Extend the downspouts from your roof five feet away from your home’s foundations. Don’t leave downspouts pointed directly at your foundations or have them stop at ground level.
Direct your downspouts toward the lawn areas graded away from your home so the water doesn’t flow back towards your outer walls. Adding troughs and extensions can help you manage runoff.
Prevent basement flooding during storms by keeping up on maintenance
You can substantially reduce the chances of flooding through preventative maintenance measures. Here are a few you can implement:
Fill cracks in your foundations with epoxy or masonry sealer. If you have large cracks or extensive damage, consult a masonry professional for help.
Seal your window wells, vents, and external openings at or near ground level. Properly seated and sealed window wells shouldn’t leak. Seal dryer vents and other outlets to keep water out.
Cut out roots and remove unwanted debris from your main water lines to prevent backups. At the very least, you can use safe, foaming root killers to help keep your sewer or septic line clear.
Key Takeaway Preventative maintenance can go a long way to prevent or reduce basement flooding during rainstorms.
Install a waterproofing system
If you live in an area where heavy rainfall and saturated soil are typical, installing a waterproofing system could help keep your basement dry. You can install an interior drain tile where the foundation meets the floor to guide water to a sump pump.
Sump pumps can help remove water collecting from rainstorms. They basically act as a giant wet vac—sucking up water and spitting it out somewhere else. You’ll want to install your sump pump so that it can collect water from the lowest point in your basement.
You need to keep your sump pump free of debris and make sure it's connected to a power source so it can do its thing when you need it most.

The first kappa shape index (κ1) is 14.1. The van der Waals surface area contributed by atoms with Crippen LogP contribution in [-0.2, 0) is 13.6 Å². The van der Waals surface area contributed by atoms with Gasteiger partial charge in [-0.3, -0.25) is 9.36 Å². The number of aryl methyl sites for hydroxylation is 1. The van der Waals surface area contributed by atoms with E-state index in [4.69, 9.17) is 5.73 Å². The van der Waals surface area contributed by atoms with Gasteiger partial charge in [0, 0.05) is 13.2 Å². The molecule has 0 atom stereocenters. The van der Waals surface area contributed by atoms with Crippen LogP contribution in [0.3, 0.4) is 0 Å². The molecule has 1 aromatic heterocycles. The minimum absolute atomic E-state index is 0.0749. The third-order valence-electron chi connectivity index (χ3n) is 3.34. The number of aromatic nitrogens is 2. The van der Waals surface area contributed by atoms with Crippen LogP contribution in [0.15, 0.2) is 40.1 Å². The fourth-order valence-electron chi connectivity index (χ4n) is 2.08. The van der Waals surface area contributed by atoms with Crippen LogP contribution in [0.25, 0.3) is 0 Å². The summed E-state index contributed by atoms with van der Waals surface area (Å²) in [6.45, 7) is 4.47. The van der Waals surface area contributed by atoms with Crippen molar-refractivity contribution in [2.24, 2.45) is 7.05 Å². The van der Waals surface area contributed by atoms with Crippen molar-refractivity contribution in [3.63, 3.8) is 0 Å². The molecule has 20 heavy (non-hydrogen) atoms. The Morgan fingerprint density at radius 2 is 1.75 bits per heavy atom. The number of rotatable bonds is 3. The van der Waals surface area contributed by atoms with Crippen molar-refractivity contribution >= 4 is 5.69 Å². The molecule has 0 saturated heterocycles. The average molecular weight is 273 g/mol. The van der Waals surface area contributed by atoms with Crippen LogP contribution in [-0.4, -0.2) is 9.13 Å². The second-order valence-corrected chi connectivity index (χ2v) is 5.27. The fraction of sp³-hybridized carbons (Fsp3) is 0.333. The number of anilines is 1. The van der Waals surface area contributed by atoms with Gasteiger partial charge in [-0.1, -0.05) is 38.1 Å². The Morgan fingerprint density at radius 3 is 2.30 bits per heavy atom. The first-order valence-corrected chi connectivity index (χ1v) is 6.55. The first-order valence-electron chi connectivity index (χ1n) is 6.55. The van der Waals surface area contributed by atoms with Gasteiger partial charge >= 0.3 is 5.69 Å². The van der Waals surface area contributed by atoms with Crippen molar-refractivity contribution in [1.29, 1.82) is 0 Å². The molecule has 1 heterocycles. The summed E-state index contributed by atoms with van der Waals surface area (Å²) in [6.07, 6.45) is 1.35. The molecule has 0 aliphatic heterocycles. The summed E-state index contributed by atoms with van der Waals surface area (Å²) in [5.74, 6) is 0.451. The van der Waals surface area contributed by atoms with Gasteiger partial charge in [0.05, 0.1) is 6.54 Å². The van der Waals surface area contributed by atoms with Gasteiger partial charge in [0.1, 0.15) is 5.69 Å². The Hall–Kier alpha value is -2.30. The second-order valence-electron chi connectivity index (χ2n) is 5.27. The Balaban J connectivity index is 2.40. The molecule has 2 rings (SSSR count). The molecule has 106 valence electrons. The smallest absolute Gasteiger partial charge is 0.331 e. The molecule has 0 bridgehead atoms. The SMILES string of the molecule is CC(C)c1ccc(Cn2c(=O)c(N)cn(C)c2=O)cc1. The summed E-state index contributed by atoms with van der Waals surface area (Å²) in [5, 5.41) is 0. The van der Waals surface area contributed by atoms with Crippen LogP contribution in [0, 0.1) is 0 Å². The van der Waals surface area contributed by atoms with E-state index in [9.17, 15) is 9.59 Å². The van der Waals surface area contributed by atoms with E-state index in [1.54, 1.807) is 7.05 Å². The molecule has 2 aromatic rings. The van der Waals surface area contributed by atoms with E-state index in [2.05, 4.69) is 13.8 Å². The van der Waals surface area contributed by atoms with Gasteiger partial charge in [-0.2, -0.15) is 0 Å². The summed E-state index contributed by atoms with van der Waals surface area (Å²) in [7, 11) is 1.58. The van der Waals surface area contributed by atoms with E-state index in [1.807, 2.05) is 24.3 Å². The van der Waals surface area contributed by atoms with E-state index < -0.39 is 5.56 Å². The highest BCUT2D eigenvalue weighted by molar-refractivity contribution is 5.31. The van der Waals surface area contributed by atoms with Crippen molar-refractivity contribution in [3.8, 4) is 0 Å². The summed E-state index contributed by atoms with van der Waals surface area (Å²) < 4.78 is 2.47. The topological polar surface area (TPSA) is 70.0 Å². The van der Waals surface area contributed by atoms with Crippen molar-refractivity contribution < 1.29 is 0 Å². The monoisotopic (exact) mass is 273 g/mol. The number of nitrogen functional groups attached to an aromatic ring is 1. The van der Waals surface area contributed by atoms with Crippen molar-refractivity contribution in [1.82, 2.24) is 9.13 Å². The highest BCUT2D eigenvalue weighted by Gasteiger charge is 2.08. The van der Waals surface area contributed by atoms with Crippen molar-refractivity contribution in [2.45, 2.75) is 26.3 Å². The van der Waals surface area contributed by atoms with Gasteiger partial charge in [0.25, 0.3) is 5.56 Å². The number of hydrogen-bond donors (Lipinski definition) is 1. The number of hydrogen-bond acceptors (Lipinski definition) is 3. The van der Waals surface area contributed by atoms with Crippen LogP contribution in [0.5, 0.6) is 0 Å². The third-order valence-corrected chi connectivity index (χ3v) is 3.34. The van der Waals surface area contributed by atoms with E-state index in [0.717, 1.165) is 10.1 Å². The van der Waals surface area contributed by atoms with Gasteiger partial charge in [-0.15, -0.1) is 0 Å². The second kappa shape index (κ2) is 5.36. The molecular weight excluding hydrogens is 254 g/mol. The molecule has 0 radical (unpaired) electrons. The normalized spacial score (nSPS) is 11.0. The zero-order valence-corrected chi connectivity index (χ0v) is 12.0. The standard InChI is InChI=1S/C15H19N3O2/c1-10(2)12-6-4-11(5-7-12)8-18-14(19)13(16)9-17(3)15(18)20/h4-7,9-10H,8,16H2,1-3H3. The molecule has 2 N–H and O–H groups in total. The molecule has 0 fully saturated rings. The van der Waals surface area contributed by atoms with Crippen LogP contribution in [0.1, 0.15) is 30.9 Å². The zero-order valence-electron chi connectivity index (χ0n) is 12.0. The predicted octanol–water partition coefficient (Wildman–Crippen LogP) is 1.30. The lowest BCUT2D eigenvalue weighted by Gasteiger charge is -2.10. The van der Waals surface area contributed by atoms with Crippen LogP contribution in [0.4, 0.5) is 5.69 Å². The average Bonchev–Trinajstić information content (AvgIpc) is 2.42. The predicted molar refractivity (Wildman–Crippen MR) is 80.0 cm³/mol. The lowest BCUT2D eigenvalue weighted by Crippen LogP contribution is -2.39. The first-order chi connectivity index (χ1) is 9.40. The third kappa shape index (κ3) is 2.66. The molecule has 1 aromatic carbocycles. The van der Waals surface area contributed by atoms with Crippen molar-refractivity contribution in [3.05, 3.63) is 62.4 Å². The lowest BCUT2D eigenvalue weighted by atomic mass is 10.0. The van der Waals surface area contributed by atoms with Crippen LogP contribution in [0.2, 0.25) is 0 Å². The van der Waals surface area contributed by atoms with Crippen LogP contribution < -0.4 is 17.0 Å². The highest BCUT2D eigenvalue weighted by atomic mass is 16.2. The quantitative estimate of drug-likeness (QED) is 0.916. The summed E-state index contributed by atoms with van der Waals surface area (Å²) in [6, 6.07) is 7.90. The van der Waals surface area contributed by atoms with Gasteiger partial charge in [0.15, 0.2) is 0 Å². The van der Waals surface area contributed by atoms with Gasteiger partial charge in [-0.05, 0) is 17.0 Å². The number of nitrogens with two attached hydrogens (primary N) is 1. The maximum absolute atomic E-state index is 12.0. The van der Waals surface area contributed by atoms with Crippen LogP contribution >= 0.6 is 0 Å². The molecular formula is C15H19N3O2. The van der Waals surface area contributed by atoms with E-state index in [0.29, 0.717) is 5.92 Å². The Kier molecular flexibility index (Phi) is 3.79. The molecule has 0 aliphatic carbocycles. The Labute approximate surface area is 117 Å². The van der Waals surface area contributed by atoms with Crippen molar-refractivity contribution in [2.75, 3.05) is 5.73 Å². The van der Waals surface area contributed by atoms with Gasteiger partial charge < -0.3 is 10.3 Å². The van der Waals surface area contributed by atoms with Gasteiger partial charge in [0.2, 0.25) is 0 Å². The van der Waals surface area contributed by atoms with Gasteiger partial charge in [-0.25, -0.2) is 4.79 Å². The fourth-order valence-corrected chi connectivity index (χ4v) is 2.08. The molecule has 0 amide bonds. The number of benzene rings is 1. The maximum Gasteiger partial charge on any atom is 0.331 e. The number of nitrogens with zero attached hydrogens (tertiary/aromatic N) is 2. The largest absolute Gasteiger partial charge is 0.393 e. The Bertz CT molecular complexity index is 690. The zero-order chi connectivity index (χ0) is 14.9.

Know what’s covered by insurance
Before the rainy season starts, contact your home insurance company to find out what kinds of damage are covered before you have issues.
Standard home insurance does not cover flood damage from severe weather, and separate flood insurance (while tremendously helpful) does not cover any items stored in basements.
This means that the best (and sometimes only) way to protect your basement from flooding damage is prevention.
Find the best insurance deals with Jerry
Everyone knows that shopping for the best rates on either policy can be a hassle—but it just got easier, thanks to Jerry!
Jerry is the insurance comparison super app that lets you shop for competitive insurance rates from the biggest names in the market. Just download the app and answer a few questions to get started, then sit back while Jerry does all the work for you!
Experts from Jerry will help you register for your new policy and can even cancel your old one! If that wasn’t good enough, the average Jerry user saves $887 a year on car insurance payments.
Jerry was wonderful! I used it for my auto and renters policies. I trusted it so much that I signed up my homeowners insurance under Jerry as well. All of the agents are amazingly nice and knowledgeable.” —Mary Y.